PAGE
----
he leaves are changing, the nights are crisp. In much of the world, gardeners are laying down their tools, cleaning up their gardens and perhaps breathing a sigh of relief that another gardening season has come and gone.
But the planting season isn’t over. Fall — particularly until late October in colder areas of the country and until November in the South — is the preferred time to plant many species of trees. Planting conditions are near perfect: The soil is warm, the sun isn’t too hot and there’s usually more rain. The weather that makes people say, “Fall is my favorite time of year,” is ideal for many newly planted trees, too.
Different types of trees prefer different living conditions. Not every tree should be planted in fall, of course. The reason is in the roots: Trees with larger, thicker roots that reach deeper into the soil, such as magnolias and oaks, are better off planted in spring. Trees best planted in fall, such as crabapples, maples, elms and honeylocusts, have fibrous root systems shallow enough to readily reach water and nutrients. This allows them to settle in and put out new root growth before the weather turns frigid.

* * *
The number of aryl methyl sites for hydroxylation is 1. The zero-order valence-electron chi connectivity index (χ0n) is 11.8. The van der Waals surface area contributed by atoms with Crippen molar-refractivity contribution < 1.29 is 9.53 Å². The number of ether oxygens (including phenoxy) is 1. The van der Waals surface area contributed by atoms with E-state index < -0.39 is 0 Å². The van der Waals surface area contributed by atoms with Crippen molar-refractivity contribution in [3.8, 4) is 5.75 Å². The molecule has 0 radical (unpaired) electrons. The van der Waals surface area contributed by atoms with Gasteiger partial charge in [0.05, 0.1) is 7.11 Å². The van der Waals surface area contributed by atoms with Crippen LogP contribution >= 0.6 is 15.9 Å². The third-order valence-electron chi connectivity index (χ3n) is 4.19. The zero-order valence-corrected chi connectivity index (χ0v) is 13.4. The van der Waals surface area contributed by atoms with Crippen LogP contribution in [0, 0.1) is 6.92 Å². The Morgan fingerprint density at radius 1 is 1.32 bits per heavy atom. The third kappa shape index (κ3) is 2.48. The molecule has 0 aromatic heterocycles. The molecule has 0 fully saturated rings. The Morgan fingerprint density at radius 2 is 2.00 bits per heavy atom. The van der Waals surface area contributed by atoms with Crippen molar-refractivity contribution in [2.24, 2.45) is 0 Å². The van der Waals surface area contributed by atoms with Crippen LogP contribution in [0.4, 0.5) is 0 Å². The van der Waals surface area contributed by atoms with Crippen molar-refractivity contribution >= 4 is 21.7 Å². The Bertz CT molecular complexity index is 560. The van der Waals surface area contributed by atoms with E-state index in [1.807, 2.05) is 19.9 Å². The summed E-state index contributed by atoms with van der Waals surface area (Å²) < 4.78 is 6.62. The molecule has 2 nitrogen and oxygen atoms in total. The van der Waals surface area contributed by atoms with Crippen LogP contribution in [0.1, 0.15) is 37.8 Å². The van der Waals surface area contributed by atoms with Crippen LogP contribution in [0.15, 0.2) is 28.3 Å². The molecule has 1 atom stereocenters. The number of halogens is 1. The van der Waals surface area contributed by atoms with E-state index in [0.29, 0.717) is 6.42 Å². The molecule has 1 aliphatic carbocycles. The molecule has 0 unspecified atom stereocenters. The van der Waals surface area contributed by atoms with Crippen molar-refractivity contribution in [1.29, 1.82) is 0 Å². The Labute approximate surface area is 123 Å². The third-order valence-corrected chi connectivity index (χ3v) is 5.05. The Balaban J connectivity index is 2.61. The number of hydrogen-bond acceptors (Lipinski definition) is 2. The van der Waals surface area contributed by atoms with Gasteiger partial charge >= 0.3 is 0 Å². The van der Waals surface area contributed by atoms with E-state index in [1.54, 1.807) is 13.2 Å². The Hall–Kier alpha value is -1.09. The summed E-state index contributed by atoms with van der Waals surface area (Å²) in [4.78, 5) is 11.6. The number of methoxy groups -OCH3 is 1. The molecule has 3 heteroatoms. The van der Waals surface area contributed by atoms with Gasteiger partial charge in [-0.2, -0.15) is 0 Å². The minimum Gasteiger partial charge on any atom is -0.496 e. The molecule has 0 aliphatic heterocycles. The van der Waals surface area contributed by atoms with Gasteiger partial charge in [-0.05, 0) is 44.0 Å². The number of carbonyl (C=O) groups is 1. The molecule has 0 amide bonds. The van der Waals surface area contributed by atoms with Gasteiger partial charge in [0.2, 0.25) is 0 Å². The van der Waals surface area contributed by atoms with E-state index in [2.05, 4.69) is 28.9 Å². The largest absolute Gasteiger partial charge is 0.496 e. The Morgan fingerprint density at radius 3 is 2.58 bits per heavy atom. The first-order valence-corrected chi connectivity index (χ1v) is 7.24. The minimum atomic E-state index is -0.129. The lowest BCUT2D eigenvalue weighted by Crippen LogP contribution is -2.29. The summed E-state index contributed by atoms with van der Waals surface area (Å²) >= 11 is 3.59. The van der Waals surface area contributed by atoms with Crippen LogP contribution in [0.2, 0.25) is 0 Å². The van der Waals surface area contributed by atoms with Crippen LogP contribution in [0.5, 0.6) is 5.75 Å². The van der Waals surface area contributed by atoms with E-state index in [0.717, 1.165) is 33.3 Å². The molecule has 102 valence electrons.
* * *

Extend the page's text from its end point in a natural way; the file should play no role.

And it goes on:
When buying a tree, always check to be sure it’s healthy: no dead branches, splits or damage to the trunk. A damaged trunk interrupts the flow of water up and sugars down the tree. A tree may recover, but a damaged trunk can ultimately kill a tree.
Native to North America, honeylocusts (Gleditsia triacanthos) have fern-like leaves that provide airy shade, so they are a good choice if you want shade but not too much. The species has fierce thorns and grows well over 80 feet tall, but cultivars are thornless and grow to about 40 feet. They need full sun and are hardy in zones 3 (-40°F) to 7 (0°F).